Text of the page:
Jezebel’s Anna Holmes: 5 Essential 'Lady' Books Everyone Should Read
I have to admit: When I was asked to curate a list of five essential "lady" books every girl should read, I balked. Not because of the request itself, but because of how final, how arbitrary, my taking on such an endeavor might appear to be. After all, what is essential to one person is superficial to another, and there is an infinite number of potentially foolhardy ways to approach the task of making a “must” list. So, I decided to do something a little different--namely, list the five books that influenced me the most throughout my childhood, adolescence and early adulthood, when I really fell in love with reading, and then, writing. To call these books “essential” is not to say that I believe everyone must read them, but to convey that they broadened and informed my ideas of what it means to be female and how the stories of girls and women are told. In my opinion, that’s the most essential thing of all.
An absolutely beautifully illustrated and written children’s picture book about a curious, courageous fiery-haired young woman, Alice Rumphius, who leaves her home of coastal Maine to see the world. Never married, Alice Rumphius is the unapologetic star of her own formidable narrative, traveling the globe for decades and making friends in far off places. In her later years, Alice, who has a bit of a green thumb, returns to her seaside home, where she and her cat stroll the New England countryside and scatter the seeds of her favorite flower--the pink and purple lupine--everywhere they go.
This is the book that made me want to be a writer. Fitzhugh’s classic concerns one Harriet M. Welsch, a tomboy on New York’s Upper East Side who pens brutal portraits in her composition book about the people in her life--friends, family, neighbors--and their habits, neuroses, shortcomings, and everything in between. There is very little that is “nice” about Harriet, but that’s why I love her: She was the first fictional female character I ever came across who privileged her own truth above the expectations put on her as a little girl.
Toni Morrison’s award-winning 1977 book is perhaps not her best known; that distinction, no doubt, goes to "Beloved." But, it was my first encounter with Morrison’s unforgettable, lyrical, powerful and sometimes angry prose style, not to mention the first piece of adult fiction I’d ever read by and about an African-American. It is a breathtaking achievement--passages literally took my breath away--and a meditation on manhood and the psychological repercussions of the United States’ denial of an entire population’s liberty, humanity and right to self-determination.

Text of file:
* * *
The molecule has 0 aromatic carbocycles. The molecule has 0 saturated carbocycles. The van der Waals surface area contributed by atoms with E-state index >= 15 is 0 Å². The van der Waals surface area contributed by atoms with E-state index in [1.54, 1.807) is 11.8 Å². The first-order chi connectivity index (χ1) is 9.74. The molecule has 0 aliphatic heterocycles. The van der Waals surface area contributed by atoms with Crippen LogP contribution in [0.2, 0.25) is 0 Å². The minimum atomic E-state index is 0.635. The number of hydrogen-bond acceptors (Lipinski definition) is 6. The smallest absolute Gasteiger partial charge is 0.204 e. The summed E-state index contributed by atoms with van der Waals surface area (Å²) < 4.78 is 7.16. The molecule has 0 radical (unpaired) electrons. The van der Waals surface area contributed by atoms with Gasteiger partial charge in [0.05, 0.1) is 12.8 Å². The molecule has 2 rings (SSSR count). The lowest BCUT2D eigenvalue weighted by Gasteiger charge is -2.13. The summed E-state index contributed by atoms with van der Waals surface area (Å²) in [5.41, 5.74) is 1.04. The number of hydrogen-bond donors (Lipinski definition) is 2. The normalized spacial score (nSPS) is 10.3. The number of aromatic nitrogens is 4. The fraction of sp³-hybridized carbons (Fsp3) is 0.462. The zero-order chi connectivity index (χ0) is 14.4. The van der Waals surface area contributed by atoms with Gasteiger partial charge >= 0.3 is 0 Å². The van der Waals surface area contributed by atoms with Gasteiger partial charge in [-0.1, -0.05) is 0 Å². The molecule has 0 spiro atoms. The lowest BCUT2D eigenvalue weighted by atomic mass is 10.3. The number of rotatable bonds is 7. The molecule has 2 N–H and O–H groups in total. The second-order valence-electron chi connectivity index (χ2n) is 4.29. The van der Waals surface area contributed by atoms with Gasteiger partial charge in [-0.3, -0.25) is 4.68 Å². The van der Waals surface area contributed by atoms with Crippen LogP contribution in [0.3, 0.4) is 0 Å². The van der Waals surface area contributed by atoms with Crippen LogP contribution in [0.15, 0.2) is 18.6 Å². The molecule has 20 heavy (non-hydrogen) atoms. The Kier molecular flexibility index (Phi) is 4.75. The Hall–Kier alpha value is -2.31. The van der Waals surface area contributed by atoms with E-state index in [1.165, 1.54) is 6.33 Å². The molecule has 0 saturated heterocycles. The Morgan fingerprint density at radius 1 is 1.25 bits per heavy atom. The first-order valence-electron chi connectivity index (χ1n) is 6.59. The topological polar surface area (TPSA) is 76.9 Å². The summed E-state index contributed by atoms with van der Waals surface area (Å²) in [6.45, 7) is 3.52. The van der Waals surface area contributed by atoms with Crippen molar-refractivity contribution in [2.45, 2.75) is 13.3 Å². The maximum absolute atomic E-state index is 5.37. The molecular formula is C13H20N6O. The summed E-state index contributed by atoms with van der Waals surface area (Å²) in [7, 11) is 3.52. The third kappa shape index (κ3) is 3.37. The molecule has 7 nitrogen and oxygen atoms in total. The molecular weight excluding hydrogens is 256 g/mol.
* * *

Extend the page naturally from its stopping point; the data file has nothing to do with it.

If Harriet the Spy made me want to be a writer, this collection of essays about California by Joan Didion allowed me to believe that I could actually become one. A native of Sacramento, located some 10 miles from the town where I grew up in, Didion was a local girl made good. More than good, really, because there was no arguing the influence this book had not only on my adolescent ideas of how women wrote and what they wrote about, but also on the culture at large, which had been celebrating Didion’s pointed, perceptive prose for decades before I was even born.
This important, game-changing feminist classic by journalist Susan Faludi about “the undeclared war against American Women” came out in 1991, the year I graduated from high school, moved to New York, and entered my freshman year of college. To say that Faludi was able to articulate suspicions I held about a cultural climate in which women were routinely patronized, provoked and punished simply for being women would be an understatement: The quality of her reporting and the anger beneath the story she told clarified an entire era for me, and made me determined to address the issue of gender politics in my own nascent writing career.
Anna Holmes, editor of "The Book of Jezebel," is a California-born, New York City-based editor, writer and the creator of Jezebel.com. Her work has appeared in such publications as the New York Times, Washington Post, Glamour, Newsweek, InStyle, Cosmopolitan, Harper's, the New York Observer, Entertainment Weekly, O: The Oprah Magazine, Salon and the New Yorker online, and her first book, "Hell Hath No Fury: Women's Letters From the End of the Affair," was published in 2002.
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